Croxall glides into gold finish

Third time really was the charm for Pte Kyle Croxall last month as he hoisted the championship trophy at Red Bull Crashed Ice. The past two seasons he finished in the silver spot.

“I knew after the first two wins of the season this was my year,” says the firefighter from CFB Comox.

Pte Croxall and his competitors had to battle their way to the bottom of an urban ice track built with massive drops, hairpin turns, big-air jumps, drop-offs, and gaps at speeds of more than 60 kilometres an hour, all on skates.

After victories at St. Paul, Minnesota, and Valkenburg, The Netherlands, he faltered in the third race of the season finishing a distant 13th in Are, Sweden. The poor outing left the door open for defending champion Arttu Pihlainen of Finland and sibling Scott Croxall to claim this year’s top spot at the season finale in Quebec City.

Despite what was on the line, Pte Croxall went into the March 17 race cool headed. Among the boisterous crowd swarming the track at the Fairmont Le Chateau Frontenac were a few familiar faces, which added to his confidence.

“My brother and I had about 50 friends and family come to watch us in the final race,” he says. “It was great having over 100,000 Canadians cheer us on every time they heard our name in the starting gates.”

After fairly uneventful qualifying runs, Pte Croxall found himself in the final heat against some common competitors – Pihlainen, brother Scott, and fellow Canadian Adam Horst. To guarantee the overall championship, he needed to secure at least second place in the run.

“I was the most relaxed in the final race,” he says. “You need to be a
bit nervous to get the adrenaline going, although at the same time it’s not good to be too nervous.”

Pte Croxall says the 584-metre track in Quebec City was the least difficult on the Crashed Ice circuit, alluding to its less-technical obstacles and gentler slope. However, this didn’t seem to do him any favours. The final run he found himself chasing Pihlainen and his brother. Picking up speed in the second half of the course, he managed to close the gap on Scott. Rounding one of the final turns, Scott couldn’t reduce his speed in time and rubbed along one of the side walls eventually loosing his footing. Only strides behind, Pte Croxall coasted to the finish unchallenged for second place, and taking the overall championship.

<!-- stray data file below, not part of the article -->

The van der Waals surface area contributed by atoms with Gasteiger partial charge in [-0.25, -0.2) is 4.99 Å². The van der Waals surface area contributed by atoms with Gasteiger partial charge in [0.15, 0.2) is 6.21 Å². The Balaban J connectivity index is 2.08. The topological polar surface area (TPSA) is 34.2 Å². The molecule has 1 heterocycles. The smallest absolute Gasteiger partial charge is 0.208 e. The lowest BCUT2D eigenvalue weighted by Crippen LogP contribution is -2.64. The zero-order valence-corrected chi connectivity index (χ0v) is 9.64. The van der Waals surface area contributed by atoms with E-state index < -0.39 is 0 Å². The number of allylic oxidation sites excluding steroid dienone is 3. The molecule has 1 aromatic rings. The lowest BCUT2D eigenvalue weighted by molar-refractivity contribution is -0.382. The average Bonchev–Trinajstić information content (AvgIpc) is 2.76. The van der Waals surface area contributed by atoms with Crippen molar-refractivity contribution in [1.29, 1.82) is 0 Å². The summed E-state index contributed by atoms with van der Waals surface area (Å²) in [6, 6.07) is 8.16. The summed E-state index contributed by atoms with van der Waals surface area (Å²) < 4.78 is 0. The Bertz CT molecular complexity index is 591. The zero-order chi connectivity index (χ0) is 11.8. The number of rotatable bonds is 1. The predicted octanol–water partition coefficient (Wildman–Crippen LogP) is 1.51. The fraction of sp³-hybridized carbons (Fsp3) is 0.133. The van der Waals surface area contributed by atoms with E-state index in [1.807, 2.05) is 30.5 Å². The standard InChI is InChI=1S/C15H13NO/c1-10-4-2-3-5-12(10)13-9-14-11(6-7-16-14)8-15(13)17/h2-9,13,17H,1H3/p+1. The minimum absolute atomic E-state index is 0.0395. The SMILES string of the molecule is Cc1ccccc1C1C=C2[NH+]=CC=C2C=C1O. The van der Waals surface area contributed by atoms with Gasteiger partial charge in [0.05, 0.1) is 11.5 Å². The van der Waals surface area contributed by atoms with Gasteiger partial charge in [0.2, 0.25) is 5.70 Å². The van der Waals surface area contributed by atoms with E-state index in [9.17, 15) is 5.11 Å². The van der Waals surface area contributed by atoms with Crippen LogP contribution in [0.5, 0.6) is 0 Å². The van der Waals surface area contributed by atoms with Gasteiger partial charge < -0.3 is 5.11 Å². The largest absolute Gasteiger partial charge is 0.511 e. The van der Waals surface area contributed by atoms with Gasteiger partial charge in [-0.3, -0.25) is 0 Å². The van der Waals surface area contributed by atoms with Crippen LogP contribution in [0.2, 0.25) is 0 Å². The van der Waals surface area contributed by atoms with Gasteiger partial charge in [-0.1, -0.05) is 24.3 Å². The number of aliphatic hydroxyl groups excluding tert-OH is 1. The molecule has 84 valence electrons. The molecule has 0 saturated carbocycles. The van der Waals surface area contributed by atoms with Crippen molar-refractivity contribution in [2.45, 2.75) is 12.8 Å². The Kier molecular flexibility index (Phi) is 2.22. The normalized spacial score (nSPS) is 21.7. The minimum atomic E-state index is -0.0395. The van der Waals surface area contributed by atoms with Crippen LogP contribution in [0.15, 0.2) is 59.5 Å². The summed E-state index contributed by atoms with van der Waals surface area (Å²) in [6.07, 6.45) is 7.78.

“I knew I had won the championships, so I was extremely happy and relieved at the same time,” he says describing the emotions at the finish line. “It was nice to get a win when I had finished second overall the last two years.”

Along with bragging rights and an impressive championship trophy, Pte Croxall received a three-year lease on a Mini for taking the title.

Although he’s finally reached the pinnacle of ice cross downhill, he says he’s not going to change his mindset for next year. He’ll be spending much of the summer training in the gym and he’ll also compete in the Pacific Region FireFit Challenge May 26-27 in Aldergrove, B.C. The competition gathers firefighters from across the province, and eventually the country, to compete in a variety of events simulating emergency situations such as a stair climb, a hose hoist, a forcible entry, a run, a hose advance, and a victim rescue.


Story by: Ben Green, Staff Writer

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